FT reporter resigns after eavesdropping on Zoom conference calls at Independent and Standard

FT reporter resigns after eavesdropping on Zoom conference calls at Independent and Standard

The FT’s  media correspondent Mark Di Stefano has resigned after listening to a “confidential and sensitive” in-house video call during which staff at The Independent were informed about Covid-19-related cutbacks.

Di Stefano is understood to have been suspended after the matter came to light earlier this week.

The FT said: “Last week, the FT received a complaint from The Independent that a reporter had joined a staff conference call without authorisation. Access details had been shared with him. The journalist in question has now resigned from the company. The FT wishes to apologise to The Independent and the Evening Standard, which subsequently informed the FT that the same reporter had accessed a meeting it had held.”

Press Gazette understands that no legal action is being planned by Independent Digital News and Media, which owns the Independent.

The FT said it would be offering no further comment and it is not clear whether the matter will be the subject of an inquiry under the paper’s in house system of regulation. The FT is not a member of any press regulator.

Di Stefano said on Twitter today: “Hi, letting everyone know today was my last day at the FT. This afternoon I offered my resignation. Thank you everyone who has given support. I’m now going to take some time away and log off x.”

Media law expert David Banks, a former editor of MacNae’s Essential Law for Journalists, said the incident could constitute an offence under the Computer Misuse Act.

The act states:

(1) A person is guilty of an offence if—

(a) he causes a computer to perform any function with intent to secure access to any program or data held in any computer [F1, or to enable any such access to be secured] ;

(b) the access he intends to secure [F2, or to enable to be secured,] is unauthorised; and

(c) he knows at the time when he causes the computer to perform the function that that is the case.

Banks said: “So, the action here is logging into the meeting and causing the host computer to give you access.

“In the USA the FBI has issued warnings that so-called ‘Zoom bombing’ is a criminal offence, I haven’t seen similar warnings from UK authorities yet.”

However another media law expert, who declined to be named, said that if the link to the meeting was sent to the FT reporter by a source – accessing it may not have been a criminal act.

They said the second issue would be around whether or not a meeting which was attended by 100 journalists could be described as private. This was, they said, debatable.

They added, though, that unless the journalist was given clearance in advance to eavesdrop on the meeting they would have likely committed a breached of the IPSO Editors’ Code (which the FT follows).

Before authorising the use of subterfuge, editors must be able to show they had a reasonable belief that they could justify doing so in the public interest.

Lawyer Matthew Dando of Wiggin said: “It’s easy to see how premeditated Zoom-bombings – where someone intentionally accesses an online meeting which they weren’t authorised to access and which they knew they weren’t authorised to access – could trigger liability.  But the terms on which online meetings are set up, the failure of organisers to lock them down and the means by which people access the log-ins, will give rise to real, fact-specific issues of privacy, authority and misuse.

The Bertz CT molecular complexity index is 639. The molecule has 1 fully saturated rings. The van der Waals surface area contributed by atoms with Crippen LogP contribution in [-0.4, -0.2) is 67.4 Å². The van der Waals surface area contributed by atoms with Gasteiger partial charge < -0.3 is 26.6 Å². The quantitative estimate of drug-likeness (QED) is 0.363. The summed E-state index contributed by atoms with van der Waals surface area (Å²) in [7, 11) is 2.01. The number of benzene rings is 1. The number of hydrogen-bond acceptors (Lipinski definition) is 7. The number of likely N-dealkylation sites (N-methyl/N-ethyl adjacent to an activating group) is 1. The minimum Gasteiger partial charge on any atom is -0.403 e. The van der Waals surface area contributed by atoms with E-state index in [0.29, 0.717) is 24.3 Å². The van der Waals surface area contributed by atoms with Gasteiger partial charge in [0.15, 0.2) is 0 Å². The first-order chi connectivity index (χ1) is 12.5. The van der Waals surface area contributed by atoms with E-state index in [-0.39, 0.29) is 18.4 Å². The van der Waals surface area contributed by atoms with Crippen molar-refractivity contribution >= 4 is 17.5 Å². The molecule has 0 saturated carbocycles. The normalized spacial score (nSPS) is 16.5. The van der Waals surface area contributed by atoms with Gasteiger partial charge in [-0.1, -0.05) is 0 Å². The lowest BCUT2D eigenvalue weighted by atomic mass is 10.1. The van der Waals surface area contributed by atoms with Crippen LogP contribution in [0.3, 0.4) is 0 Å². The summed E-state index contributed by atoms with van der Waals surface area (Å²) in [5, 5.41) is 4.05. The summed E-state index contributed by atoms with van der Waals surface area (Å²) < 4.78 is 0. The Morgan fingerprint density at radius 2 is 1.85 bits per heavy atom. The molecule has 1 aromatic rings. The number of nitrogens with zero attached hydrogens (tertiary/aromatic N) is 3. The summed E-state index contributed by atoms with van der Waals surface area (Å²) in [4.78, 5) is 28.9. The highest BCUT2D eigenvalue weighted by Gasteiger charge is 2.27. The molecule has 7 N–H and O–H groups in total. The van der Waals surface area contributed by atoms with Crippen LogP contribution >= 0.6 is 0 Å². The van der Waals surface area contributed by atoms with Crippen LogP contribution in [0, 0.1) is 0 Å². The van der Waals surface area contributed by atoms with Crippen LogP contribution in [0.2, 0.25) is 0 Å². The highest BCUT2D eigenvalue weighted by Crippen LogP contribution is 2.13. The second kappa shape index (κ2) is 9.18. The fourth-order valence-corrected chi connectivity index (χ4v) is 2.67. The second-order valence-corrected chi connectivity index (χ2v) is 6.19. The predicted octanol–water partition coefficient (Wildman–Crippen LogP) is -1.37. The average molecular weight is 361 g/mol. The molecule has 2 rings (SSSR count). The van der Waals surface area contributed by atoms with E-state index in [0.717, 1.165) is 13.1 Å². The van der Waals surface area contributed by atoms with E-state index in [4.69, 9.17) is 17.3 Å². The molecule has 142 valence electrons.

“Whilst the Computer Misuse Act is undoubtedly a weapon in the enforcement armoury, there’s reason to doubt the authorities’ appetite and resourcing to pursue prosecutions.  The legislation has been criticised for being outdated, has given rise to a comparatively small number of prosecutions each year despite the high number of cyber-crimes and doesn’t account for the practical problem of perpetrators often being based overseas.”

Staff at The Independent were told about impending cutbacks via a Zoom video meeting last week.

Di Stefano’s name appeared briefly on the screen to show he was joining the call, with his video disabled, before then logging off, according to The Independent. Five minutes later a separate unnamed account joined the call.

The Independent claims this other anonymous Zoom user was linked to a mobile phone used by the FT reporter.

The Independent, reports that the same mobile phone called into another Zoom meeting in which cuts were announced by Evening Standard editor George Osborne. The Standard is a sister title to The Independent.

Independent editor Christian Broughton said: “We respect freedom of speech and understand the challenges of newsgathering, but The Independent considers the presence of a third-party journalist in a staff briefing to be entirely inappropriate and an unwarranted intrusion into our employees’ privacy.

“Our spokesperson had a full statement prepared for the press – any interested reporters only needed to call and ask.”

The FT requires its staff to follow the Editors’ Code of Practice.

It states: “The press must not seek to obtain or publish material acquired by using hidden cameras or clandestine listening devices; or by intercepting private or mobile telephone calls, messages or emails; or by the unauthorised removal of documents or photographs; or by accessing digitally-held information without consent.

“Engaging in misrepresentation or subterfuge, including by agents or intermediaries, can generally be justified only in the public interest and then only when the material cannot be obtained by other means.”

Di Stefano, who has more than 100,00 followers on Twitter, joined the FT from Buzzfeed in January.



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Author: Dominic Ponsford

Dominic Ponsford is the editor of Press Gazette